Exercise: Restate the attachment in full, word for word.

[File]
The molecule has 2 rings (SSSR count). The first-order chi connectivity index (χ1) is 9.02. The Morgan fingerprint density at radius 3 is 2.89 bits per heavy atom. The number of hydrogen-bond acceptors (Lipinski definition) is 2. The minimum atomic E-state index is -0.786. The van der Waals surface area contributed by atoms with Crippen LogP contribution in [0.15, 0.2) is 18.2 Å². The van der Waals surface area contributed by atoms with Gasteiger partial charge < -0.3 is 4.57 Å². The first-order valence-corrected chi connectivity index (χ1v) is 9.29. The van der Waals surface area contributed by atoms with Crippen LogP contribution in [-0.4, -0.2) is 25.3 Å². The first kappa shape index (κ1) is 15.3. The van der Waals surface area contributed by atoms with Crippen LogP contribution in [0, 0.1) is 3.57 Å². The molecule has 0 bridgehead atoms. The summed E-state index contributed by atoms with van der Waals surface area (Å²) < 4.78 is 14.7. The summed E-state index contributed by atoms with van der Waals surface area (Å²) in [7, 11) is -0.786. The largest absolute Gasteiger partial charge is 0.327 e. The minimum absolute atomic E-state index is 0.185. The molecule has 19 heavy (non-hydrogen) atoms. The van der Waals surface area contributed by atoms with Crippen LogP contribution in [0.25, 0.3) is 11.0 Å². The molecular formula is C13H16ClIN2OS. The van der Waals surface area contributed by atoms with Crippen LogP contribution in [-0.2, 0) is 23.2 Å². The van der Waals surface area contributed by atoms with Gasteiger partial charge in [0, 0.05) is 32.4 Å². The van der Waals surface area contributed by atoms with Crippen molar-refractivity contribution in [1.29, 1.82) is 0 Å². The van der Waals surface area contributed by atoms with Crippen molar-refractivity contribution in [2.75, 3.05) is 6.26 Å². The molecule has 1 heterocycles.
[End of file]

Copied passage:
The molecule has 2 rings (SSSR count). The first-order chi connectivity index (χ1) is 9.02. The Morgan fingerprint density at radius 3 is 2.89 bits per heavy atom. The number of hydrogen-bond acceptors (Lipinski definition) is 2. The minimum atomic E-state index is -0.786. The van der Waals surface area contributed by atoms with Crippen LogP contribution in [0.15, 0.2) is 18.2 Å². The van der Waals surface area contributed by atoms with Gasteiger partial charge < -0.3 is 4.57 Å². The first-order valence-corrected chi connectivity index (χ1v) is 9.29. The van der Waals surface area contributed by atoms with Crippen LogP contribution in [-0.4, -0.2) is 25.3 Å². The first kappa shape index (κ1) is 15.3. The van der Waals surface area contributed by atoms with Crippen LogP contribution in [0, 0.1) is 3.57 Å². The molecule has 0 bridgehead atoms. The summed E-state index contributed by atoms with van der Waals surface area (Å²) < 4.78 is 14.7. The summed E-state index contributed by atoms with van der Waals surface area (Å²) in [7, 11) is -0.786. The largest absolute Gasteiger partial charge is 0.327 e. The minimum absolute atomic E-state index is 0.185. The molecule has 19 heavy (non-hydrogen) atoms. The van der Waals surface area contributed by atoms with Crippen LogP contribution in [0.25, 0.3) is 11.0 Å². The molecular formula is C13H16ClIN2OS. The van der Waals surface area contributed by atoms with Crippen LogP contribution in [-0.2, 0) is 23.2 Å². The van der Waals surface area contributed by atoms with Gasteiger partial charge in [0, 0.05) is 32.4 Å². The van der Waals surface area contributed by atoms with Crippen molar-refractivity contribution in [1.29, 1.82) is 0 Å². The van der Waals surface area contributed by atoms with Crippen molar-refractivity contribution in [2.75, 3.05) is 6.26 Å². The molecule has 1 heterocycles.